This is the fourth of four message from Illinois Catholic bishops to the faithful:
This is the last of four bulletin inserts offering guidance and reflection points from Illinois’ Catholic Bishops in preparation for the elections of November 6, 2012. The first insert was an introduction to this effort; the second and third inserts focused on the formation of a Catholic conscience and how to make prudential judgments about various public policy issues. For a copy of the first three inserts, please go to www.ilcatholic.org.
“[T]he right to religious freedom has its foundation in the very dignity of the human person as this dignity is known through the revealed word of God and by reason itself. This right of the human person to religious freedom is to be recognized in the constitutional law whereby society is governed and thus it is to become a civil right.”
– Dignitatis Humanae, 2
This year, our own federal government, through the Department of Health and Human Services, mandated a new and narrow definition of “religious employer.” This unprecedented action could force the punishment or even closure of faith-based soup kitchens, schools and hospitals because these institutions would not fit under the federal government’s definition of “religious.” It is an ominous sign when the federal government issues the edict that Catholic Charities and other religious employers are not religious. The mandate is both illegal and unjust, and constitutes an unprecedented affront to religious liberty.1 As we did in the Fortnight for Freedom, we continue to ask the laity to pray and be active in opposing this mandate that we feel is a violation of the First Amendment of the United States Constitution as well as other federal laws.
As our fellow bishops have written: “Religious liberty is not only about our ability to go to Mass on Sunday or pray the Rosary at home. It is about whether we can make our contribution to the common good of all Americans. Can we do the good works our faith calls us to do, without having to compromise that very same faith?…What is at stake is whether America will continue to have a free, creative, and robust civil society—or whether the state alone will determine who gets to contribute to the common good, and how they get to do it.”2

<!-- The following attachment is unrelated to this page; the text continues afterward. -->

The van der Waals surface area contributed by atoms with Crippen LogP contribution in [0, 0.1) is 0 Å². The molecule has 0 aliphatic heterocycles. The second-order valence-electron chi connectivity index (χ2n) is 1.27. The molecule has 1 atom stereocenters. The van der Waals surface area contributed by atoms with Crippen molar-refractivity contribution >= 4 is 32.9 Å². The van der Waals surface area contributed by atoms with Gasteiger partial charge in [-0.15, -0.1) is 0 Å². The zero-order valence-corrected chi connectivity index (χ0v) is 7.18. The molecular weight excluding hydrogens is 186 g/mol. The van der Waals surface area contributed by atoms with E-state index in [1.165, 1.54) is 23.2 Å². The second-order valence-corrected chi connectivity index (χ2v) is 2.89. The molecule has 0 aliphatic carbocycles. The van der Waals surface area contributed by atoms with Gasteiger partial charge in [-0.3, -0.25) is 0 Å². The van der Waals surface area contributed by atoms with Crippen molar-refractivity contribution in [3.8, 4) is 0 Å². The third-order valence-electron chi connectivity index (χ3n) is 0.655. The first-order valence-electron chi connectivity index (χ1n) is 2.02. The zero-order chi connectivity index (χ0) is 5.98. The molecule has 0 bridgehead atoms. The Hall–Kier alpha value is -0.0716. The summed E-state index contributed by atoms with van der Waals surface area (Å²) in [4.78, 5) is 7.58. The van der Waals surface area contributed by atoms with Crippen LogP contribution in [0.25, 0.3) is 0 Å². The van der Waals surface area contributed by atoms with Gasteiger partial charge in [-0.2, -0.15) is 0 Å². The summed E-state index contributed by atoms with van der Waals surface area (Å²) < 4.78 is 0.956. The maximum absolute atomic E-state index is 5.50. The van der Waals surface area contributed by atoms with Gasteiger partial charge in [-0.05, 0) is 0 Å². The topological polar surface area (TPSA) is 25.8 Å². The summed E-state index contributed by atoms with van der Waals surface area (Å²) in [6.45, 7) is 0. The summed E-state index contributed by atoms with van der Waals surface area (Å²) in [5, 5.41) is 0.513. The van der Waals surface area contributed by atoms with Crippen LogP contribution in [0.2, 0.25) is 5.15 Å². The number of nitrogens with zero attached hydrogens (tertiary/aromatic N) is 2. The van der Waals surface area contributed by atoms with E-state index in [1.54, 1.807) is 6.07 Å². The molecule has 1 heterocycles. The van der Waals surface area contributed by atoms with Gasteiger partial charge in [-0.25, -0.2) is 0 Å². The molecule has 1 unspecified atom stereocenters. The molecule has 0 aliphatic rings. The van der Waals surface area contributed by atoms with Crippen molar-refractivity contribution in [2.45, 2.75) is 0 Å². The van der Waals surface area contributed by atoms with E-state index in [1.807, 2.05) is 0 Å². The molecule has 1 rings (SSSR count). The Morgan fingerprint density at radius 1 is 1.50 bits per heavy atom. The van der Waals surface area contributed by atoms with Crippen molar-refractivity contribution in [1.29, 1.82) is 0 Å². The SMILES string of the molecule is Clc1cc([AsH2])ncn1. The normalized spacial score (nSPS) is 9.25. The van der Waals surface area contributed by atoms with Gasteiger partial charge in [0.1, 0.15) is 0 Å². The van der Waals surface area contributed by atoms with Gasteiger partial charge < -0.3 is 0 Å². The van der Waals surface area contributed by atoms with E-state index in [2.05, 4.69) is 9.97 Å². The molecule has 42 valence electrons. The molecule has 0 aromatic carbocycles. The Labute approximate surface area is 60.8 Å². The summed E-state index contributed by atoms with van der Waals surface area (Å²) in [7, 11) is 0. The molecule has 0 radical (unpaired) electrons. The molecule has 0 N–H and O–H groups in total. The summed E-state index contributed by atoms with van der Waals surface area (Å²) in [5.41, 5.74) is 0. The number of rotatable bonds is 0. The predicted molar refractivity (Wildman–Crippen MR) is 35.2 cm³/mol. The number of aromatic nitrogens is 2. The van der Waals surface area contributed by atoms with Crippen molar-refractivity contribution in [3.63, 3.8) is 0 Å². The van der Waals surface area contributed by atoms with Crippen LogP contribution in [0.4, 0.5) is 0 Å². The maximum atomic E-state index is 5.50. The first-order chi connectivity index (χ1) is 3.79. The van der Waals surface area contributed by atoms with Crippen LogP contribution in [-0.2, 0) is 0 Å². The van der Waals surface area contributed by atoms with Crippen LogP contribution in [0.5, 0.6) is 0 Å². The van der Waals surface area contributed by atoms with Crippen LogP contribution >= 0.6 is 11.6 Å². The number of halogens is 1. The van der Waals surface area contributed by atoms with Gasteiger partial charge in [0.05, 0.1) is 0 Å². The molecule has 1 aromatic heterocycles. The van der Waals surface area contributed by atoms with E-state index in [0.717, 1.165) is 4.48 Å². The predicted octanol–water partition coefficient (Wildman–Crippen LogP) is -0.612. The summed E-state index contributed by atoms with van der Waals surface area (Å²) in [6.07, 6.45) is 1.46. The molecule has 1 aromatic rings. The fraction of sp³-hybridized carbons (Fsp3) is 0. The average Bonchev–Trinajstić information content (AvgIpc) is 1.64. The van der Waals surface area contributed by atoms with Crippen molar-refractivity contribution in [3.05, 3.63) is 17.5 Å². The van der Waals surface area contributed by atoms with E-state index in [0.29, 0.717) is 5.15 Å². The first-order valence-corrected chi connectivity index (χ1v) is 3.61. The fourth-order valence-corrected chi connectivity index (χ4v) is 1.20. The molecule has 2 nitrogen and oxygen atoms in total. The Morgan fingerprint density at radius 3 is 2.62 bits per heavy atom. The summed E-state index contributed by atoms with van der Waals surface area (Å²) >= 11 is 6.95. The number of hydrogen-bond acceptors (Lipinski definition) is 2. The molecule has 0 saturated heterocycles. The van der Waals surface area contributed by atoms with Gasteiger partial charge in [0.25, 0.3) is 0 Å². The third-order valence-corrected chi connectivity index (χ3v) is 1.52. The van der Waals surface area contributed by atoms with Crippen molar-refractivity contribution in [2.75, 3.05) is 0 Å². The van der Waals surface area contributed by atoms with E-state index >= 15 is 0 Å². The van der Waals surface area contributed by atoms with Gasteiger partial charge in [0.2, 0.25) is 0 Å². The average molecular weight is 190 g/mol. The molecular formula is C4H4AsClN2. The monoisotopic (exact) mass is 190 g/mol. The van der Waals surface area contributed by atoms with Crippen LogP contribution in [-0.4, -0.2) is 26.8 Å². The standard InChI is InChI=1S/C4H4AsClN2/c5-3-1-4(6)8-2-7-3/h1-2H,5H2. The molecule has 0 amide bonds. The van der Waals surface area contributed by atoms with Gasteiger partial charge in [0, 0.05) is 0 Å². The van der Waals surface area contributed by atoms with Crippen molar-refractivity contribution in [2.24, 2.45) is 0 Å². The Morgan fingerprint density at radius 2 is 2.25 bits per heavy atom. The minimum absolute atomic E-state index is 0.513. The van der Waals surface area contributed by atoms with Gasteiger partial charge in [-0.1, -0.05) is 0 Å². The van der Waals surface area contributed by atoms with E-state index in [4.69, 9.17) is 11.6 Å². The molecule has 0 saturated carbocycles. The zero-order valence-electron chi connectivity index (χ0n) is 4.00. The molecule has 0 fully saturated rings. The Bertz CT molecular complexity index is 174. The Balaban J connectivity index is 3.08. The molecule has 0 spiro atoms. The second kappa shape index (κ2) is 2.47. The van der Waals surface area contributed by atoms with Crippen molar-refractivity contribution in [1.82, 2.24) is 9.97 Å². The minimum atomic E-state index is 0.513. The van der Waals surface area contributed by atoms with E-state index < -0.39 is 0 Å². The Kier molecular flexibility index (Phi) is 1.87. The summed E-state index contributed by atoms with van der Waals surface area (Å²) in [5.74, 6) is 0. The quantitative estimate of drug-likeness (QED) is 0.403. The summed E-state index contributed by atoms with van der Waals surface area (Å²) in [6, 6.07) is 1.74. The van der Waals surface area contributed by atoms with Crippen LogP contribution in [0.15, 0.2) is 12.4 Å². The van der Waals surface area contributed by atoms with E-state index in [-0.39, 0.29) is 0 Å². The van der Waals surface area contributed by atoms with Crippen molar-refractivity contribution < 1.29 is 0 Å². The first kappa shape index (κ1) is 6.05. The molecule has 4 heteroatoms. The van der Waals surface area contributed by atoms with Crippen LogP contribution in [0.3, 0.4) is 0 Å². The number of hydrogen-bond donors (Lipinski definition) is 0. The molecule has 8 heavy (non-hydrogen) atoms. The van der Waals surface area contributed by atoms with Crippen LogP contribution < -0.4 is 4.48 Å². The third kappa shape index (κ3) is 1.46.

A law that prohibits Catholics from living the Gospel publicly is a law that prohibits Catholics from living the Gospel faithfully. And so we join our brother bishops in calling upon “all the energies the Catholic community can muster” to oppose this threat to religious liberty.
“Of all the dispositions and habits, which lead to political prosperity, Religion and Morality are indispensable supports,” said George Washington in his Farewell Address. “In vain would that man claim the tribute of Patriotism, who should labor to subvert these great pillars of human happiness, these firmest props of the duties of Men and Citizens.”
It is important to remember that religious liberty is not a Catholic issue. It is not a Christian or Jewish or Muslim issue. It is an American issue. Fundamentally, it is a matter of social justice; for when religious liberty is endangered, the good of society itself is diminished.
As bishops, we seek to bring the light of the Gospel to our flocks, but the work of politics and deciding who will represent us in this representative democracy is up to committed and courageous lay Catholics. We urge you to be both engaged and articulate in insisting that as Catholics and as Americans that we do not have to choose between being either a Catholic or an American. There is an urgent need for the lay faithful, in cooperation with those of other faiths or none, to impress upon our elected representatives the vital importance of religious liberty for a free society.
On November 6, we have an opportunity—and an obligation—to do just that.
Through the intercession of Mary Immaculate, patroness of this nation, may God bless us all and continue to bless the United States of America.
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1 For a list of other recent violations of religious liberty both here and abroad please read “Concerns Raised in ‘Our First, Most Cherished Freedom’” which can be seen at www.ilcatholic.org.
2 “Our First, Most Cherished Liberty,” http://www.usccb.org/issues-and-action/religious-liberty/our-first-most-cherished-liberty.cfm